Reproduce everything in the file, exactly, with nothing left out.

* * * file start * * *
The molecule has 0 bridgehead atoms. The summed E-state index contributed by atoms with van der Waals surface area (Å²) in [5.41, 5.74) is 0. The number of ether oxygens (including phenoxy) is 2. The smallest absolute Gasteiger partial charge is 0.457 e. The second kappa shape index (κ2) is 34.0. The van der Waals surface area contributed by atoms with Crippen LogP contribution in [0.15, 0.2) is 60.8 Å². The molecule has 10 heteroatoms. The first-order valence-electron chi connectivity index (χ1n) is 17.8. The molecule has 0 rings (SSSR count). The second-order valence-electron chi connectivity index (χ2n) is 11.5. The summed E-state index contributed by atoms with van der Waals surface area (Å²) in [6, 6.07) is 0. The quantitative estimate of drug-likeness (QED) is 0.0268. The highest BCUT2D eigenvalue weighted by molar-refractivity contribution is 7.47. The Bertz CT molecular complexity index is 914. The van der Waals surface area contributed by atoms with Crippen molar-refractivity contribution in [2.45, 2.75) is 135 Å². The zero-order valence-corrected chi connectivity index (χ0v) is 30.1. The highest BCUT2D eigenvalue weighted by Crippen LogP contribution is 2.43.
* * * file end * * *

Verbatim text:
The molecule has 0 bridgehead atoms. The summed E-state index contributed by atoms with van der Waals surface area (Å²) in [5.41, 5.74) is 0. The number of ether oxygens (including phenoxy) is 2. The smallest absolute Gasteiger partial charge is 0.457 e. The second kappa shape index (κ2) is 34.0. The van der Waals surface area contributed by atoms with Crippen LogP contribution in [0.15, 0.2) is 60.8 Å². The molecule has 10 heteroatoms. The first-order valence-electron chi connectivity index (χ1n) is 17.8. The molecule has 0 rings (SSSR count). The second-order valence-electron chi connectivity index (χ2n) is 11.5. The summed E-state index contributed by atoms with van der Waals surface area (Å²) in [6, 6.07) is 0. The quantitative estimate of drug-likeness (QED) is 0.0268. The highest BCUT2D eigenvalue weighted by molar-refractivity contribution is 7.47. The Bertz CT molecular complexity index is 914. The van der Waals surface area contributed by atoms with Crippen molar-refractivity contribution in [2.45, 2.75) is 135 Å². The zero-order valence-corrected chi connectivity index (χ0v) is 30.1. The highest BCUT2D eigenvalue weighted by Crippen LogP contribution is 2.43.